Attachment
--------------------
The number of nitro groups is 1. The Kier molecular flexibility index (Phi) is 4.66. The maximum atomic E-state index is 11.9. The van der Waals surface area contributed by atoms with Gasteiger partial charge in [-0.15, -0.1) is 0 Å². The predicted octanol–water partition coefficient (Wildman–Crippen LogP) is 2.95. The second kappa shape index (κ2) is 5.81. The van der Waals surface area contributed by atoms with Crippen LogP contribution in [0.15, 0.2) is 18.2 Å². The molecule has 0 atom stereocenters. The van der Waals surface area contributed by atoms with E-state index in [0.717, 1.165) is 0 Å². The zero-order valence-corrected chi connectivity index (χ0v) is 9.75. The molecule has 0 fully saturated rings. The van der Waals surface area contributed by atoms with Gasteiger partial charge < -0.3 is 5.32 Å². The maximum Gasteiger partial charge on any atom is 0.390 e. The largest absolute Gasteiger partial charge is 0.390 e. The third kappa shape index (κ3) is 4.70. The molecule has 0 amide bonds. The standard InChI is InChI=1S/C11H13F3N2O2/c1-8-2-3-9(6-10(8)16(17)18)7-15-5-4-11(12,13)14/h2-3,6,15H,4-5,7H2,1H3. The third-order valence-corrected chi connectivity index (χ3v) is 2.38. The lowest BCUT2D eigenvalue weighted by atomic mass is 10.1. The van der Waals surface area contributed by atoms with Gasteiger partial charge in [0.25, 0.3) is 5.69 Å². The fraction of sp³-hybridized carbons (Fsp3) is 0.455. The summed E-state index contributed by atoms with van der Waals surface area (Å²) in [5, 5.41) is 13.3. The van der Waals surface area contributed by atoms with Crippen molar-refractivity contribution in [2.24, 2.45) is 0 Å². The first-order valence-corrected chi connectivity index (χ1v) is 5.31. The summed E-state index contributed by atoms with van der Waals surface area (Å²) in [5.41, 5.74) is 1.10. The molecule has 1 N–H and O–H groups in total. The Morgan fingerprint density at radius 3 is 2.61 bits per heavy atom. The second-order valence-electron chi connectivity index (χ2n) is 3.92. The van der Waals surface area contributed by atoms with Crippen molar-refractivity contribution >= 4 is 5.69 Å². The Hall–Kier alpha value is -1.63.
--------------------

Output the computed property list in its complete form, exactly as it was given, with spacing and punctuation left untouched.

The number of nitro groups is 1. The Kier molecular flexibility index (Phi) is 4.66. The maximum atomic E-state index is 11.9. The van der Waals surface area contributed by atoms with Gasteiger partial charge in [-0.15, -0.1) is 0 Å². The predicted octanol–water partition coefficient (Wildman–Crippen LogP) is 2.95. The second kappa shape index (κ2) is 5.81. The van der Waals surface area contributed by atoms with Crippen LogP contribution in [0.15, 0.2) is 18.2 Å². The molecule has 0 atom stereocenters. The van der Waals surface area contributed by atoms with E-state index in [0.717, 1.165) is 0 Å². The zero-order valence-corrected chi connectivity index (χ0v) is 9.75. The molecule has 0 fully saturated rings. The van der Waals surface area contributed by atoms with Gasteiger partial charge < -0.3 is 5.32 Å². The maximum Gasteiger partial charge on any atom is 0.390 e. The largest absolute Gasteiger partial charge is 0.390 e. The third kappa shape index (κ3) is 4.70. The molecule has 0 amide bonds. The standard InChI is InChI=1S/C11H13F3N2O2/c1-8-2-3-9(6-10(8)16(17)18)7-15-5-4-11(12,13)14/h2-3,6,15H,4-5,7H2,1H3. The third-order valence-corrected chi connectivity index (χ3v) is 2.38. The lowest BCUT2D eigenvalue weighted by atomic mass is 10.1. The van der Waals surface area contributed by atoms with Gasteiger partial charge in [0.25, 0.3) is 5.69 Å². The fraction of sp³-hybridized carbons (Fsp3) is 0.455. The summed E-state index contributed by atoms with van der Waals surface area (Å²) in [5, 5.41) is 13.3. The van der Waals surface area contributed by atoms with Crippen molar-refractivity contribution in [2.24, 2.45) is 0 Å². The first-order valence-corrected chi connectivity index (χ1v) is 5.31. The summed E-state index contributed by atoms with van der Waals surface area (Å²) in [5.41, 5.74) is 1.10. The molecule has 1 N–H and O–H groups in total. The Morgan fingerprint density at radius 3 is 2.61 bits per heavy atom. The second-order valence-electron chi connectivity index (χ2n) is 3.92. The van der Waals surface area contributed by atoms with Crippen molar-refractivity contribution >= 4 is 5.69 Å². The Hall–Kier alpha value is -1.63.